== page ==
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Current Status of Integrating Information Technologies into the Clinical Research Enterprise within US Academic Health Centers
  1. Fran Turisco,
  2. Diane Keogh,
  3. Connie Stubbs,
  4. John Glaser,
  5. William F. Crowley Jr
  1. From Emerging Practices First Consulting Group (F.T.), Boston, MA; Corporate Information Technology Services Department, Partners Healthcare Inc. (D.K., J.G.), Boston, MA; Clinical Research Program, Department of Medicine (C.S., W.F.C.), Massachusetts General Hospital, Boston, MA.
  1. Address correspondence to: Dr. William F. Crowley Jr, Massachusetts General Hospital, Director of Clinical Research, Bartlett Hall Extension Building, Room 511, 55 Fruit St., Boston, MA 02114.

Strategic Value and Opportunities for Investment

Abstract

Little information exists about the incorporation of information technologies (ITs) into clinical research processes within US academic health centers (AHCs). Therefore, we queried a group of 37 leading AHCs regarding their current status and future plans in clinical research IT. The survey specifically inquired about the presence or absence of basic infrastructure and IT support requirements; individual applications needed to support study preparation, study conduct, and its administrative support; and integration of data from basic research, clinical trials, and the clinical information systems increasingly used in health care delivery. Of the 37 AHCs, 78% responded. All strongly agreed that a “state-of-the-art” clinical research IT program would be ideal today and will be essential tomorrow. Nonetheless, no AHC currently has an IT solution that even approached this ideal. No AHC reported having all of the essential management foundations (ie, a coherent vision, an overall strategy, a governance structure, and a dedicated budget) necessary to launch and sustain a truly successful implementation of a cohesive clinical research IT platform. Many had achieved breakthroughs in individual aspects of clinical research IT, for example, adverse event reporting systems or consent form templates. However, overall implementation of IT to support clinical research is uneven and insufficient.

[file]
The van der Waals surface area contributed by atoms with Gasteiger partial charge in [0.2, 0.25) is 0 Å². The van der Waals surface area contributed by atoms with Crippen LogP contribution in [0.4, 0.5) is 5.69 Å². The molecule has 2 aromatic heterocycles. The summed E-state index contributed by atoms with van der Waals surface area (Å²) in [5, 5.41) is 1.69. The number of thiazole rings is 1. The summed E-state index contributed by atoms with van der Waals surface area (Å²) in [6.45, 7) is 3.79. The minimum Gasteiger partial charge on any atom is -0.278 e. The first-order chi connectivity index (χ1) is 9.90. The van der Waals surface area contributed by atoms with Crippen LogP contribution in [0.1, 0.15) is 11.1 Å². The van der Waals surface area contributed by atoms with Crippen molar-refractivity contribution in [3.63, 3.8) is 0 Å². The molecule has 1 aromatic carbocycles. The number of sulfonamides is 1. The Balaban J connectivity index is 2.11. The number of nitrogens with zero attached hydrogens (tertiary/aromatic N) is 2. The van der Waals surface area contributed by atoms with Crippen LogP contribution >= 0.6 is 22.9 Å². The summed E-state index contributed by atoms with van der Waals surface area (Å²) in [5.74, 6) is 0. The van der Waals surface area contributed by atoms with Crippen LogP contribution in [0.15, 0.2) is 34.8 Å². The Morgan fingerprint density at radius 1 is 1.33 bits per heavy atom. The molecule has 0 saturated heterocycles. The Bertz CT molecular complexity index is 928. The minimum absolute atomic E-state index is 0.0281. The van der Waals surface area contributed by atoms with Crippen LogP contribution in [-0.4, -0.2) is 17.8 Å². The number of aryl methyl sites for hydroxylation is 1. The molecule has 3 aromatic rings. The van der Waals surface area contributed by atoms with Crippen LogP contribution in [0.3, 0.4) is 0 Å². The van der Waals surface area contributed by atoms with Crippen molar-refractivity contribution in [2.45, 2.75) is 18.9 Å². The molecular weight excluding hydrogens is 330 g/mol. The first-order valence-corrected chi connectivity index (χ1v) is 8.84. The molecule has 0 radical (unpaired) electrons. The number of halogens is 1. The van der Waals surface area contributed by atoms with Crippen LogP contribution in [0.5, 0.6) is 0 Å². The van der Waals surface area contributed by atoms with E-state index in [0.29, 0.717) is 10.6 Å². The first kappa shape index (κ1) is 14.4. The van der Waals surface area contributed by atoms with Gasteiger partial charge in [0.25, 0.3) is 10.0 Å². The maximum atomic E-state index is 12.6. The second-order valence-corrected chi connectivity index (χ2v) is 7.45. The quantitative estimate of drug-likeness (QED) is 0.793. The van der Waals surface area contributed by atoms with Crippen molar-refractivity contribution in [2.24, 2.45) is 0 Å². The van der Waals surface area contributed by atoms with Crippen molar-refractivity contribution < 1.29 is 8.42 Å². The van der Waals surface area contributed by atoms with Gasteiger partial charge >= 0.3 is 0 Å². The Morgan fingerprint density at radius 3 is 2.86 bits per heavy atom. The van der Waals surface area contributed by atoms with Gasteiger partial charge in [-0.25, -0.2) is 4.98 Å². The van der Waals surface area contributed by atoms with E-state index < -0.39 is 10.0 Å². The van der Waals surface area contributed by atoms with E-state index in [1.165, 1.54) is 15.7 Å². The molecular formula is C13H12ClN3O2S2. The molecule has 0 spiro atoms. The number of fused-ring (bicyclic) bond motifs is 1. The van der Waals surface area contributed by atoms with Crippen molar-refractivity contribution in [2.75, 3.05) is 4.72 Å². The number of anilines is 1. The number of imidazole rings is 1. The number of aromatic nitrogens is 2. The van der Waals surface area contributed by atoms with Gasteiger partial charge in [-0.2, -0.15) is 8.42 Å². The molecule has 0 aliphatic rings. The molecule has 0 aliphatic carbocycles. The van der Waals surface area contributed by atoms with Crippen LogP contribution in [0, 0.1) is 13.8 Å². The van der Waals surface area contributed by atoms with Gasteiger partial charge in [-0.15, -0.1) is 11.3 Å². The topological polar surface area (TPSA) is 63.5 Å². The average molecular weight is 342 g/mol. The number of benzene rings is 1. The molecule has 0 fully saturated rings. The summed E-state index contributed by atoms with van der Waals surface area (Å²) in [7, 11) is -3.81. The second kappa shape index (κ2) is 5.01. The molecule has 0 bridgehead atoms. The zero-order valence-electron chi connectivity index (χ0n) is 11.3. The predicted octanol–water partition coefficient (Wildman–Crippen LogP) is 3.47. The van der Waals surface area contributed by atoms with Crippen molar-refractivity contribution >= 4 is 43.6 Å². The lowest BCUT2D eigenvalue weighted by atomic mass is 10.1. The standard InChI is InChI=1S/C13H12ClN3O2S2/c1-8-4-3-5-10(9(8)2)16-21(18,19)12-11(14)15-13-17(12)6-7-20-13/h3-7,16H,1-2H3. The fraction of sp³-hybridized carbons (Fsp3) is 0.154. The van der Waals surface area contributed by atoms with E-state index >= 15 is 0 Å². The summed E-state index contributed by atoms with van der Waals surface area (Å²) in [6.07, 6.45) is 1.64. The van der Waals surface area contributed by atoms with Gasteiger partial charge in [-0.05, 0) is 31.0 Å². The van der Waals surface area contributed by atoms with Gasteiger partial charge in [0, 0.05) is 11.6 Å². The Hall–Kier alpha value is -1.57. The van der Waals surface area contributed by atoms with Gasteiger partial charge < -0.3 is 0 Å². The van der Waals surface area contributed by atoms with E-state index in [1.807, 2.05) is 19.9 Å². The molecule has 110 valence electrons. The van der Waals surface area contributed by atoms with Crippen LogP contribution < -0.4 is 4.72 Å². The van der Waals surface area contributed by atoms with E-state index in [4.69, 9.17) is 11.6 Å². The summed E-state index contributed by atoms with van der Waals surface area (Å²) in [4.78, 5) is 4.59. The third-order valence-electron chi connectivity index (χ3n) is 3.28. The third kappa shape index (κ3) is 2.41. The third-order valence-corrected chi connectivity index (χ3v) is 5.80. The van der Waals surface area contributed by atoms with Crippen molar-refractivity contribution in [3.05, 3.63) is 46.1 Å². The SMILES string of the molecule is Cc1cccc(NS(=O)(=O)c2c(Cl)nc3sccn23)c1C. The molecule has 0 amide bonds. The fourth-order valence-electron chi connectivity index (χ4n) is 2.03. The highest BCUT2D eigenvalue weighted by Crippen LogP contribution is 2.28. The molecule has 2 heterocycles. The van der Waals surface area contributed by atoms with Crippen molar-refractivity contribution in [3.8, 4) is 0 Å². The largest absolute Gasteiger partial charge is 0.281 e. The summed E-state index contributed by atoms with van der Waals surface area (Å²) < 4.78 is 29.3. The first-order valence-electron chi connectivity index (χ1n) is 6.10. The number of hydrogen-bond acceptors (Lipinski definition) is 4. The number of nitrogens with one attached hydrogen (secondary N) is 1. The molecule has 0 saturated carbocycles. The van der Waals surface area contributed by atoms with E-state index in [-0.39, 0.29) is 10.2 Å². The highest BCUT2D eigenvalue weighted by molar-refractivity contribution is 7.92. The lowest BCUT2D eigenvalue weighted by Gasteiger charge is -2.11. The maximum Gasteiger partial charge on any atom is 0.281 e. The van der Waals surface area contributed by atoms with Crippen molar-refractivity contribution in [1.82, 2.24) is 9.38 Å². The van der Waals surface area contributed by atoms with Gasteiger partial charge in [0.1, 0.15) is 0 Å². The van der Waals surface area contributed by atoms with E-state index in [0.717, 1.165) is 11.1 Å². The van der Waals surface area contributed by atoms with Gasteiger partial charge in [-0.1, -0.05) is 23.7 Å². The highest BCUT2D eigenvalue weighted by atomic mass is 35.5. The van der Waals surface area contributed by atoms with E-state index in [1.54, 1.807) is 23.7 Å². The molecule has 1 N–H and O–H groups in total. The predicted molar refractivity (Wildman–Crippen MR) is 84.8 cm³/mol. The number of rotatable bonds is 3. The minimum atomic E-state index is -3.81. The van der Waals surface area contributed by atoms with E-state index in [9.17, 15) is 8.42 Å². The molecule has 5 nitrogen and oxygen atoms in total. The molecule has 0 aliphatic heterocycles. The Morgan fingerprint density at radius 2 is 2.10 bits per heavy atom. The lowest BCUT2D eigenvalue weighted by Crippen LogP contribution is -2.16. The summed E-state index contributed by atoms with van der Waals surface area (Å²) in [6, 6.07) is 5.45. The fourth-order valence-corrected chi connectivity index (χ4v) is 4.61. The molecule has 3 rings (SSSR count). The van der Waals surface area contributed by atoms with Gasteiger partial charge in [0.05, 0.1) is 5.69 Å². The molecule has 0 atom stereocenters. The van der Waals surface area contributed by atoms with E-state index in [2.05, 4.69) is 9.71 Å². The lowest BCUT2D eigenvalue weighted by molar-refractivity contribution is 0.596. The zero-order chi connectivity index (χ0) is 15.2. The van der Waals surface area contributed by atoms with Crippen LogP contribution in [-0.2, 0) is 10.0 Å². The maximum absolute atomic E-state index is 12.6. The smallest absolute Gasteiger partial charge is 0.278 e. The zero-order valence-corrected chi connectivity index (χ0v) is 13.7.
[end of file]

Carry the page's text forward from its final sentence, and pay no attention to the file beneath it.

These data document a substantial gap in clinical research IT investments in leading US AHCs. Linking the clinical research IT enterprise with its clinical operations in a meaningful fashion remains a crucial strategic goal of AHCs. If they are to continue to serve as the “translational research engines” that our society expects, AHCs must recognize this gap and allocate substantial resource deployment to remedying this situation.

Key Words
  • clinical research
  • information technology
  • human research
  • academic health centers
  • medical research
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